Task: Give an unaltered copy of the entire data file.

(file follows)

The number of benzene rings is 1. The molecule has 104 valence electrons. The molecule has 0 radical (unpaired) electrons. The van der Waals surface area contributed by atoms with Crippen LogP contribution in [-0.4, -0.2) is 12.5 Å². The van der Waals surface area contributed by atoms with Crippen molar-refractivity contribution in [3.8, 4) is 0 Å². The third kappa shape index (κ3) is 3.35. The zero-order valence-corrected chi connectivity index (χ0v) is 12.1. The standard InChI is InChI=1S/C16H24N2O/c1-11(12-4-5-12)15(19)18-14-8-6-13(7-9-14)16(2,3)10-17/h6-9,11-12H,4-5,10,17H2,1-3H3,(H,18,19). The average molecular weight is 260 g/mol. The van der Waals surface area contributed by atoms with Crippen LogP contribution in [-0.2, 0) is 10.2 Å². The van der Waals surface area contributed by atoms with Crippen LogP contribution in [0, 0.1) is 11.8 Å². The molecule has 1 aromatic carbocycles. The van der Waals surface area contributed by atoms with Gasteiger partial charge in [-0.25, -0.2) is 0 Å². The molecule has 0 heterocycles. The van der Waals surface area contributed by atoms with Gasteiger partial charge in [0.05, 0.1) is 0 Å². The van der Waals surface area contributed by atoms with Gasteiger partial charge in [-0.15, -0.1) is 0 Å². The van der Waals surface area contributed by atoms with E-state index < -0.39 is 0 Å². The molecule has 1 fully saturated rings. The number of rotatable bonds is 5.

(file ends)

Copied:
The number of benzene rings is 1. The molecule has 104 valence electrons. The molecule has 0 radical (unpaired) electrons. The van der Waals surface area contributed by atoms with Crippen LogP contribution in [-0.4, -0.2) is 12.5 Å². The van der Waals surface area contributed by atoms with Crippen molar-refractivity contribution in [3.8, 4) is 0 Å². The third kappa shape index (κ3) is 3.35. The zero-order valence-corrected chi connectivity index (χ0v) is 12.1. The standard InChI is InChI=1S/C16H24N2O/c1-11(12-4-5-12)15(19)18-14-8-6-13(7-9-14)16(2,3)10-17/h6-9,11-12H,4-5,10,17H2,1-3H3,(H,18,19). The average molecular weight is 260 g/mol. The van der Waals surface area contributed by atoms with Crippen LogP contribution in [-0.2, 0) is 10.2 Å². The van der Waals surface area contributed by atoms with Crippen LogP contribution in [0, 0.1) is 11.8 Å². The molecule has 1 aromatic carbocycles. The van der Waals surface area contributed by atoms with Gasteiger partial charge in [-0.25, -0.2) is 0 Å². The molecule has 0 heterocycles. The van der Waals surface area contributed by atoms with Gasteiger partial charge in [0.05, 0.1) is 0 Å². The van der Waals surface area contributed by atoms with Gasteiger partial charge in [-0.15, -0.1) is 0 Å². The van der Waals surface area contributed by atoms with E-state index < -0.39 is 0 Å². The molecule has 1 fully saturated rings. The number of rotatable bonds is 5.